Teaching Linux to Software Developers With This Book
This time, I have something interesting for you. A book review 😉
A Linux-focused book by David Cohen (software engineer) and Christian Sturm (consultant on software and systems architecture).
It aims to be a resource for anyone who wants to learn Linux and understand the command-line, catering specifically to software developers.
Before I share my experience, I’d like to clarify my perspective on the review.
In the past, I have gone through multiple resources, including some certifications on LinkedIn Learning, to explore the path to a Linux System Administrator. I am neither a software developer nor a professional sysadmin. But I have been using Linux on my personal computer for years now.
So, I went through the book from a fresh perspective to evaluate how well it caters to its target audience, and the value of insights gained.
What Can You Expect From It?
“The Software Developer’s Guide to Linux” tackles well the fundamentals, and the important bits of the Linux filesystem, command-line, file manipulation, shell scripting, and some more.
To cater to software developers, the book also covers Git and Docker. It also covers topics like load balancing and SSH. There is also an entire chapter on logging which is crucial for the devs. Not many Linux books cover these tools that are usually in the workflow of a developer.
The book aims to be useful for developers starting with Linux.
It is more of a handbook focused on making you comfortable working with the Linux command-line, managing files/ services, organizing docker containers, and maintaining the security of a Linux server.
Is it Easy to Understand?
Yes, even if you are not a software developer, you can get some idea from it.
If you are not a software developer, you will encounter some jargon to break your read. Though, in my opinion, you can just look for their meanings quickly, and continue your read. The content is presented in such a way.
The language style of the book is relatable to most.
In one instance of the book, I noticed internet references like “Wikipedia tells us…“, which some might find informal and making easier to understand/relatable. Furthermore, they follow through with their style of explanation.
So, you get a different perspective through the variety of definitions.
With every section, the book presents what you will learn, and what you learned so far, using bullet points.
Hence, it gets easier for you to recap, and keeps you intrigued about what’s coming next.
Not just limited to the good use of bullet points. The entire structure of the content is like: the basics, the important bits (including examples), and the conclusion.
Additionally, if there is something significant related to the topic that you need to know, those have been covered as insightful notes throughout the book.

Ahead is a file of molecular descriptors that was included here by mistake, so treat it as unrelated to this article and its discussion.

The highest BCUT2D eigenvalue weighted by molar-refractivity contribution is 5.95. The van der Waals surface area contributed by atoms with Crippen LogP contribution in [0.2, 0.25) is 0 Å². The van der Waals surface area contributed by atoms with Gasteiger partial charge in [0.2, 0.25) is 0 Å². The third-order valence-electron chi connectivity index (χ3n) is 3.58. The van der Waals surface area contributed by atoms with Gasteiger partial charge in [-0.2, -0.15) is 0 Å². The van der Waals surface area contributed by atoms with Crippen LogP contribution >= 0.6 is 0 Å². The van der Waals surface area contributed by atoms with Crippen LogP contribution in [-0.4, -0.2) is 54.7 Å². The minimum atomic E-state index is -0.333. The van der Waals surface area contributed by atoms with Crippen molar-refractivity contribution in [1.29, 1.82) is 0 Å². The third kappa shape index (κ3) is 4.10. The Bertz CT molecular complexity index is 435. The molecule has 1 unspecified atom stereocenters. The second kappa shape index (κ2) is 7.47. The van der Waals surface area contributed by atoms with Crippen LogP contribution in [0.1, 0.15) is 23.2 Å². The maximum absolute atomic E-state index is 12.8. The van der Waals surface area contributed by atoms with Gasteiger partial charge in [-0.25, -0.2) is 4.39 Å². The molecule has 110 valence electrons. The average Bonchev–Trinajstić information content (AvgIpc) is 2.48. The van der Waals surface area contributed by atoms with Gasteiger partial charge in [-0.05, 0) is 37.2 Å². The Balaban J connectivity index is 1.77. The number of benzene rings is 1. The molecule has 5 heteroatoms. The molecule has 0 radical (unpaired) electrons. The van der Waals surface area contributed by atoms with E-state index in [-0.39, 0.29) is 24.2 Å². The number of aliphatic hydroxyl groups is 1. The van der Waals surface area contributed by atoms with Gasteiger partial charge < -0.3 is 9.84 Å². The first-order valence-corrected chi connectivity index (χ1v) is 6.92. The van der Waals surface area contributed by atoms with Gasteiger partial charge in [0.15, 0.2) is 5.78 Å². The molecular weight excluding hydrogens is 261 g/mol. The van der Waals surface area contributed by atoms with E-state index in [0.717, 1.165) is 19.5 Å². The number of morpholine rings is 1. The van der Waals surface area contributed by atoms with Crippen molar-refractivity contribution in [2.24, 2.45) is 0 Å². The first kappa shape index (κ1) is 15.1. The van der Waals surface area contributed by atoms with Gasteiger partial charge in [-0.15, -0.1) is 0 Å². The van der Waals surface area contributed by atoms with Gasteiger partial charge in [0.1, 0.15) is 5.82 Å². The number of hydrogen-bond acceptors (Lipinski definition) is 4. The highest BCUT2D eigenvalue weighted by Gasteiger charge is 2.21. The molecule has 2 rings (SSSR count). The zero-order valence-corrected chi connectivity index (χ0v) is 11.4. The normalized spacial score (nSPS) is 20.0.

What You Should Not Expect From It?
The book is not a comprehensive study resource for you to learn all about Linux, specially the desktop side of Linux.
The books also doesn’t cover Linux kernel programming if you were eyeing it for Linux kernel development.
It is not just me saying, the book clarifies that it is meant as a good refresher or an introduction tackling the fundamentals, instead of being a 500+ page study guide.
Does it Miss Out On Anything?
It serves its purpose well.
Having said that, the book could have included more information to help you test drive a Linux distribution (and the command-line).
Yes, the book tells you how you should try a Linux distribution (via a virtual machine or WLS or bare metal).
However, considering the user is a first-time Linux user, the installation process, warnings to not try Arch Linux, and some other pointers could have been useful. But that’s not a deal breaker.
My Take on The Book 👨💻
The book is good at highlighting all the essentials.
It tries to tackle all kinds of FAQs one would have with every topic introductions.
While the tone and content is written for a developer as the target audience — a complete newbie with a pinch of tech/computer background, not necessarily a developer, can also understand most parts of it.
Just like the book describes itself, you get useful insights from it to get your hands on the Linux command-line (to step up your practical skills).
Sure, for the most effective experience, I recommend you try the commands, explore more about it, and then move on to the next section.
Overall, the book was a good refresher for me as someone who is interested in exploring the side of a Linux system administrator. And, definitely, this book (thanks to the review unit) can help me brush up my Linux command-line knowledge when I need it.
It should take you a couple of weeks at most to go through the content.
You can purchase it via Amazon (paperback/kindle) using the button below.